“Fly free or Die:” Zoos won’t be there to save the Nighthawk

If you recieve emails or calendars from Defenders of Wildlife, World Wildlife Society, or many other environmental organizations you’ll see many references and pictures of Polar Bears and Gray Wolves. Not to take anything away from these critters or their problems, but the Nighthawk as a species is playing a much more serious game of poker. Most mammals (with the exception of the MAIs and big whales) can be thrown in a cage with a mate and they’ll reproduce ad infinitum, if I may so rudely reduce the art & science of zoo husbandry. Not so with Nighthawks. This is a bird that is linked to the ecosystem and needs “elbow room”–a big and fast bird that covers many miles in a single foraging session. This makes it unlikely that captive breeding is an option, and if we lose the birds flying free above us, we will have lost them forever.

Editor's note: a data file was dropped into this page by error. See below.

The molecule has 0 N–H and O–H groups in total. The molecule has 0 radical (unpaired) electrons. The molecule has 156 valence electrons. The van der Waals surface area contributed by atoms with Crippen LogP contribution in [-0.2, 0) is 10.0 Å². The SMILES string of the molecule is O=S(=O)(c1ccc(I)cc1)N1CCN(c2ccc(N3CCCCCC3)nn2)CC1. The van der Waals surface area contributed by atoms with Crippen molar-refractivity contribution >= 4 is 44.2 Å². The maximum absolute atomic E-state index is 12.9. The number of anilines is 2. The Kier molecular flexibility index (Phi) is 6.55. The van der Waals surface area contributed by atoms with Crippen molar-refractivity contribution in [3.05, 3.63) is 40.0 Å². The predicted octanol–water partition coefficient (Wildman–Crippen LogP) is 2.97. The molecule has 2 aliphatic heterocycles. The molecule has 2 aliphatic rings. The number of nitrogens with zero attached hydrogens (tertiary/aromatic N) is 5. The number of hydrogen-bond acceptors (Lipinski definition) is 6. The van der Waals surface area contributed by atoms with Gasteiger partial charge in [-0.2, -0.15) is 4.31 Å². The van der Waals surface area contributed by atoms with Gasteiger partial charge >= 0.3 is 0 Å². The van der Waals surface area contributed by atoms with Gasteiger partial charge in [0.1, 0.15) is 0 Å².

Links to people trying to help the Nighthawk: Project Nighthawk (New Hampshire)


America–this is our heritage! We must not lose this bird. If we can understand how beautiful it is–so much more than these paintings can ever tell–we’ll realize we have no choice but to try and save it!

Barn Swallows and Humans: Are humans betraying an age-betraying an age-old friend?

Currently being written April 2, 2010

The bond between swallows and humans goes back for millenia. Throughout the human world, where people have farmed, there has often developed a relationship with a species of swallow, typically Barn Swallows. The relationship has been a classic example of symbiotic commensalism: both are helped by their assoication with each other. For human farmers, big strong birds such as Corvids are generally an enemy, as they are for the swallows, whom they nest-gredate. The swallows become an “early warning system” for the presence of these birds and especially in the case of Purple Martins which are larger, even a first line of defense. The swallows benefit by using the structure provided by the farmer (thus the name “Barn Swallow”) as well as artillery backup in their eternal war with the crows. (Additionally, the farmer benefited from the hunting of insects by the swallows.)

Purple Martins became colony nesters when American Indians, particularly in the east and midwest of the US, put out gourds for them to nest in over their maize fields and help protect them.